Green Minute News

Elephants have been straying almost daily from Bannerghatta to human settlements in the last few weeks. And with people complaining, forest officials have been on their toes, tackling the man-elephant conflict day in and day out. However, wildlife activists allege that the jumbos are being pushed indiscriminately from one forest area to another.

In the video captured images here, one can see elephants being driven away by field staff at Jaipurdoddi, Bellankoppe road in the Harohalli Range. With fire crackers resounding, the forest field staff was seen driving them back to the forests. Vishnu Narayan, Bannerghatta Nature Conservation Trust alleged that elephants were having a tough time as they were being driven away from place to place. He adds, “Where are they supposed to go if they are pushed in this manner even as the fire crackers are disturbing and agitating the jumbos to no end. Each day it’s the same – the animals have no place to go…..”

To this Vijay Nishanth, urban conservationist adds, “All these days, we have been saying, the reduction in the ESZ will bring elephants and other wildlife at the doorsteps of man. And Bannerghatta’s ESZ being reduced by 100 sq kms has driven the final nail into the coffin. In some zones, the extent is as less as 100 meters. The solution is not driving the elephants back as their corridors and habitat have reduced but retaining the original ESZ extent/area proposed in 2016. If the revised ESZ draft (2018) notification is finalized, the conflict will escalate….” 

Denying that elephant herds were being pushed back from one forest area to another, forest officials said, “Most elephants do not come out of the forests, only 10-15 per cent of them stray towards human settlements during the season. Now almost every day, we have been seeing elephants especially near Munninagara. These small herds are being driven back deep into the forests as many people have complained of frequent crop raids. Nowadays, jumbos have adapted so much that they frequently come to raid horticultural crops.”

A range official adds that all precautions are taken as it is very difficult to control them once they enter the villages. It is during the night time they come raiding the villages despite a 24 hour vigil. “We are using every method/measure which is safe for the animals so as to drive them peacefully back to the forests. We have never pushed them from forest to forest. We don’t want people to become revengeful and take law into their own hands and start harming the wildlife or the habitat.”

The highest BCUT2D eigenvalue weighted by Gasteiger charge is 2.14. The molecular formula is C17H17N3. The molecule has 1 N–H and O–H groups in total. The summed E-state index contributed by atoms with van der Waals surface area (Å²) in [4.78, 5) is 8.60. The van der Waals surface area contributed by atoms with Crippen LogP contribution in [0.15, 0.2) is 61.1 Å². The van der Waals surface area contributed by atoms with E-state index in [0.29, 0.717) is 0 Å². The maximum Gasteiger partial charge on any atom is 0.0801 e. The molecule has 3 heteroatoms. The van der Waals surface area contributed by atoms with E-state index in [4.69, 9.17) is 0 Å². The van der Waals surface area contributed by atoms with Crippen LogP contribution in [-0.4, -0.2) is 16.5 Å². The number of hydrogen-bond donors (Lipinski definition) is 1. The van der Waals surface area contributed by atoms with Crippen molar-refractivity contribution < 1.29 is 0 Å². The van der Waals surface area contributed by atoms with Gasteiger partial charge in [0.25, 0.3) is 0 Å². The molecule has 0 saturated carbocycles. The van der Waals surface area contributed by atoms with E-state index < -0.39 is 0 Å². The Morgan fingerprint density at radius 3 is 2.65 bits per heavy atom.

Comments (3)

  1. Start thinking out of the box (OOB). To protect wild animals and also human habitats, I suggest supply of food to them at their door steps. Ex. Tigers, lions, are carnivores and require about 5-9 kgs of meat daily. We can use drones – they come in various avatars with various carrying capacities. So, make them lift maximum quantity of quality meat, fly over jungles, spot the wilds through their camera imagery and release the food packets. Gradually, drones may draw these wilds into deeper jungle areas thus protecting human habitats. Similarly, for herbivore animals like elephants, quantity required will be more and most of them live in herds in fields/forest areas. Here, I propose to use helicopters to carry and drop their choice of food load like grass, sugarcane, coconut, jaggery etc and drop off the bundles when they spot the wilds. These OOB suggestions are doable, replicable, economical and sustainable and a win-win for all. As for water, before monsoon sets in, take some JCBs, drive into the forest identify a slopy area, scrap the earth and create little ponds that suits the terrain so that watering holes are available for them to drink, bathe and play. Do these today, tomorrow may be late.

  2. Only way is to grow food, and create water tanks in their place…

  3. Also putting railway line barricade…. making elephants to move one village to other…. only way is to grow food, create water tanks in their place..

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